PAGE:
Even though the 480's acoustic performance at idle sounds good based on our benchmark numbers, there's a risk that the card will turn your PC into a resonance chamber. This means that the Radeon RX 480 has the potential to be louder in a case than on an open test bench. This isn’t a huge problem, but a solid chassis is definitely the way to go. Cheap tin cans need not apply.

The Radeon RX 480 does really well under load. During our gaming loop, it’s no louder than Nvidia's reference GeForce GTX 1070. This is in spite of its higher power consumption, simpler cooling solution and more mainstream construction.

Finally, AMD gives us a reference card that doesn't sound like a hair dryer under heavy load. Well-done!

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Chris Angelini
Chris Angelini is an Editor Emeritus at Tom's Hardware US. He edits hardware reviews and covers high-profile CPU and GPU launches.
  • chaosmassive
    this card will be my replacement of HD 7770 card for sure !
    thanks for the reviews, though power consumption from PCI slot is real concern here
  • asukafan2001
    Seems like a decent card for what it is and what its target market is. Based off where the 1070 and 1080 fall in though i cant help but feel the 1060 which is targeted for the fall might make things uncomfortable for th 480. Nice to see amd working on power efficency though. That has always been a weakspot for them.
  • JeanLuc
    I can't help but think you need to revist this. The AOTS benchmark don't look right, the 480 is behind the 390, 390X and GTX980 in DX12.........I know this card is mid range and all that but it is 14nm with a revised chip design, surely it should be ahead of the last generation mid range cards even if it's by just a small amount.

    Edit: I stand corrected. Just looked at Anandtech and there results confirm what Toms is reporting.
  • Davide_3
    If i replace my Gtx770 with this Rx480 i will gain a lot of performance?
  • Oranthal
    Wow all the hype and it didn't deliver on any of it. Yes its an improvement but a marginal one and the supply is non existent. So its a paper launch as well. I was hoping this would be the solution to my 1440p 144hz freesync setup. Really disappointed, then again nothing lives up to online hype now. Nvidia's offerings hit the performance numbers we wanted but are insanely expensive. So I will keep waiting to see if drivers and oc's helps this card out or hope the 490 delivers.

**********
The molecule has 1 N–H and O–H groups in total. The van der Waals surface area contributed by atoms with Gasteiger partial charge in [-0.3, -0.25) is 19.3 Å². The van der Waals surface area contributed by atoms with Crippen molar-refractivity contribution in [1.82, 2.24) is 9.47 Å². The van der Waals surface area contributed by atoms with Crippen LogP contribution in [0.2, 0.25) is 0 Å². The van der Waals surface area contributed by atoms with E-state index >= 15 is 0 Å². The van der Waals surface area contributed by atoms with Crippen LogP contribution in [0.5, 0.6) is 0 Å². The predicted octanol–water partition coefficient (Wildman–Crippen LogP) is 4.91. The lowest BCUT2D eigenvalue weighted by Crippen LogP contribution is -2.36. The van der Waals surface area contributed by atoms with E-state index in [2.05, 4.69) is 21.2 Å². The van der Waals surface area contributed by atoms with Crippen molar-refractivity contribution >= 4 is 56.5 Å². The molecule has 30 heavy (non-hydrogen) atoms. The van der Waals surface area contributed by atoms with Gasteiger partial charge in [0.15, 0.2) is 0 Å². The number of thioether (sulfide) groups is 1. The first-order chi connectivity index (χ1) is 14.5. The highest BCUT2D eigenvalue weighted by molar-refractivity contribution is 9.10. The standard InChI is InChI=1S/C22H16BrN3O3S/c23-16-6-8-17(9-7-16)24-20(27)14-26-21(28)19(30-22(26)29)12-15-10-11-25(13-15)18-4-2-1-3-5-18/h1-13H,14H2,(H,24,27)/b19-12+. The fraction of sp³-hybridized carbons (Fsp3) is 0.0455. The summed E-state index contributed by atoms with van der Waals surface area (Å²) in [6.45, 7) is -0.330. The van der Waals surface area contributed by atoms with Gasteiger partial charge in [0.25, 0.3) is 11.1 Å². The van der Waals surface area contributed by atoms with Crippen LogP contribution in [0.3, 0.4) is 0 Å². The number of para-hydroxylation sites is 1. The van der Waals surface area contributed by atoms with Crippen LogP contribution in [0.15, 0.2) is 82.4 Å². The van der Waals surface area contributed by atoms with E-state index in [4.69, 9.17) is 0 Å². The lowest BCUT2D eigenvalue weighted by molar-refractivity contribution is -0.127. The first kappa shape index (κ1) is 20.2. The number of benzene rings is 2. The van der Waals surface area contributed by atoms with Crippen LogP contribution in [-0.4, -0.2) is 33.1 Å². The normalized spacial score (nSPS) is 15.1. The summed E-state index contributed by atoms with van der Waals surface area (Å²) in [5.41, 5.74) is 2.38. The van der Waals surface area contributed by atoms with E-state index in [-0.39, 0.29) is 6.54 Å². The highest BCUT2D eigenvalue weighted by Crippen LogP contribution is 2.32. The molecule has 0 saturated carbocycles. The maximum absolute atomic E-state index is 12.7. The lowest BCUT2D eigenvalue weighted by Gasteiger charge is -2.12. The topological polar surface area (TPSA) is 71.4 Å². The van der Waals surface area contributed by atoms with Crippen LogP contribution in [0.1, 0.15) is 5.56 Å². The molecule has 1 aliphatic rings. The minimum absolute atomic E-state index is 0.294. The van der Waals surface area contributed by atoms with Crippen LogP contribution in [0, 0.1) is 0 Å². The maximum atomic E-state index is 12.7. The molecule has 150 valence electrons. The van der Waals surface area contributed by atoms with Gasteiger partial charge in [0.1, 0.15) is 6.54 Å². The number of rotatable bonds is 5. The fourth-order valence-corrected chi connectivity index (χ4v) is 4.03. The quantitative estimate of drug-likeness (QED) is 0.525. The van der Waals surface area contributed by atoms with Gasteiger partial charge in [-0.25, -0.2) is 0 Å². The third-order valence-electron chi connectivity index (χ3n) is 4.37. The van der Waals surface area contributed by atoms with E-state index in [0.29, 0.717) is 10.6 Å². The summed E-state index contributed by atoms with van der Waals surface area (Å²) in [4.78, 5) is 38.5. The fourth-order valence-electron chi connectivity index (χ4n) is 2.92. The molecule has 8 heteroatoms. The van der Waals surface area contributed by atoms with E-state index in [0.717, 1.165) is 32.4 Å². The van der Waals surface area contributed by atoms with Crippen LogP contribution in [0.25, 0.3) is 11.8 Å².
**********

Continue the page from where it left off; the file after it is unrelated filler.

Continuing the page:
Edit: The cards are 100% available on newegg, I guess it took them until 9:30 to have them show up. I am still completely let down and hoping the partner cards and new drivers deliver on some performance gains. I guess its my fault for believing the hype that AMD could produce the same jump in the low to mid tier that Nvidia did for the high end.
  • envy14tpe
    All that hype and finally the release....ahhh. We now have competition in the market place. The 960 and 970 have a good contender. Let's just hope price stays low as AMD doesn't play Nvidia's limited supply game.

    In Taiwan (where I am). There is one listing today selling the Gigabyte for $315usd. Prices need to get worked out. At that price I can get a 970.
  • ImDaBaron
    So....sucking almost the same wattage as a 1080...Yikes
  • CaptainTom
    Honestly quite let down. Will wait for non-reference boards or the 490.
  • Vikerules
    ETA for crossfire benchmarks against a gtx 1080?
  • rmpumper
    So basically AMD caught up to nvidia's now obsolete 9xx series? So much for the hype, though not unusual for AMD.